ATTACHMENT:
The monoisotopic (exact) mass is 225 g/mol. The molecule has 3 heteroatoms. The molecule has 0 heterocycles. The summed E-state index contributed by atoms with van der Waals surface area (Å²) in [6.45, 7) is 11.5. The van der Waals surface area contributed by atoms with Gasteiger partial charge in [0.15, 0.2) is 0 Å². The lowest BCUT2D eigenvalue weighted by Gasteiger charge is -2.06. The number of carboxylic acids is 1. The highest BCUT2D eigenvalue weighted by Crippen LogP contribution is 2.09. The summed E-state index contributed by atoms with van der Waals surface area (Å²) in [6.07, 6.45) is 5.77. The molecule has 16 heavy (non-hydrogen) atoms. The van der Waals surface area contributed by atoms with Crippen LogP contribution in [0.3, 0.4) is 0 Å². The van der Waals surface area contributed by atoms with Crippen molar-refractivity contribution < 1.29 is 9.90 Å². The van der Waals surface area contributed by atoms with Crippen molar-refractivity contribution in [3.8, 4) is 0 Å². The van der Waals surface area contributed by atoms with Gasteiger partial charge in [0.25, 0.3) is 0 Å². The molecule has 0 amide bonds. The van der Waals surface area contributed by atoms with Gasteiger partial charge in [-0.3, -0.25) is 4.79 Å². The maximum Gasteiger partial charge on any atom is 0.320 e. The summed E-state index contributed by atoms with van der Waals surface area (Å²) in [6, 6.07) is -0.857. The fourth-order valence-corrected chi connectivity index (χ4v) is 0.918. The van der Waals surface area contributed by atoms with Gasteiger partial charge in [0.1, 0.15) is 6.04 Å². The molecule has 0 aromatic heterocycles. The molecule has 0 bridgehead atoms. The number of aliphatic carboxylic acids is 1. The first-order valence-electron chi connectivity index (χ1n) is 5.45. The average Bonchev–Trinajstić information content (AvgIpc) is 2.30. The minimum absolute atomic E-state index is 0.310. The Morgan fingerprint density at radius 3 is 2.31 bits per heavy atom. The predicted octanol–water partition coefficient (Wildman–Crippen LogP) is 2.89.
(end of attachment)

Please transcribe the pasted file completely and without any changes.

The monoisotopic (exact) mass is 225 g/mol. The molecule has 3 heteroatoms. The molecule has 0 heterocycles. The summed E-state index contributed by atoms with van der Waals surface area (Å²) in [6.45, 7) is 11.5. The van der Waals surface area contributed by atoms with Gasteiger partial charge in [0.15, 0.2) is 0 Å². The lowest BCUT2D eigenvalue weighted by Gasteiger charge is -2.06. The number of carboxylic acids is 1. The highest BCUT2D eigenvalue weighted by Crippen LogP contribution is 2.09. The summed E-state index contributed by atoms with van der Waals surface area (Å²) in [6.07, 6.45) is 5.77. The molecule has 16 heavy (non-hydrogen) atoms. The van der Waals surface area contributed by atoms with Crippen LogP contribution in [0.3, 0.4) is 0 Å². The van der Waals surface area contributed by atoms with Crippen molar-refractivity contribution < 1.29 is 9.90 Å². The van der Waals surface area contributed by atoms with Crippen molar-refractivity contribution in [3.8, 4) is 0 Å². The van der Waals surface area contributed by atoms with Gasteiger partial charge in [0.25, 0.3) is 0 Å². The molecule has 0 amide bonds. The van der Waals surface area contributed by atoms with Gasteiger partial charge in [-0.3, -0.25) is 4.79 Å². The maximum Gasteiger partial charge on any atom is 0.320 e. The summed E-state index contributed by atoms with van der Waals surface area (Å²) in [6, 6.07) is -0.857. The fourth-order valence-corrected chi connectivity index (χ4v) is 0.918. The van der Waals surface area contributed by atoms with Gasteiger partial charge in [0.1, 0.15) is 6.04 Å². The molecule has 0 aromatic heterocycles. The molecule has 0 bridgehead atoms. The number of aliphatic carboxylic acids is 1. The first-order valence-electron chi connectivity index (χ1n) is 5.45. The average Bonchev–Trinajstić information content (AvgIpc) is 2.30. The minimum absolute atomic E-state index is 0.310. The Morgan fingerprint density at radius 3 is 2.31 bits per heavy atom. The predicted octanol–water partition coefficient (Wildman–Crippen LogP) is 2.89.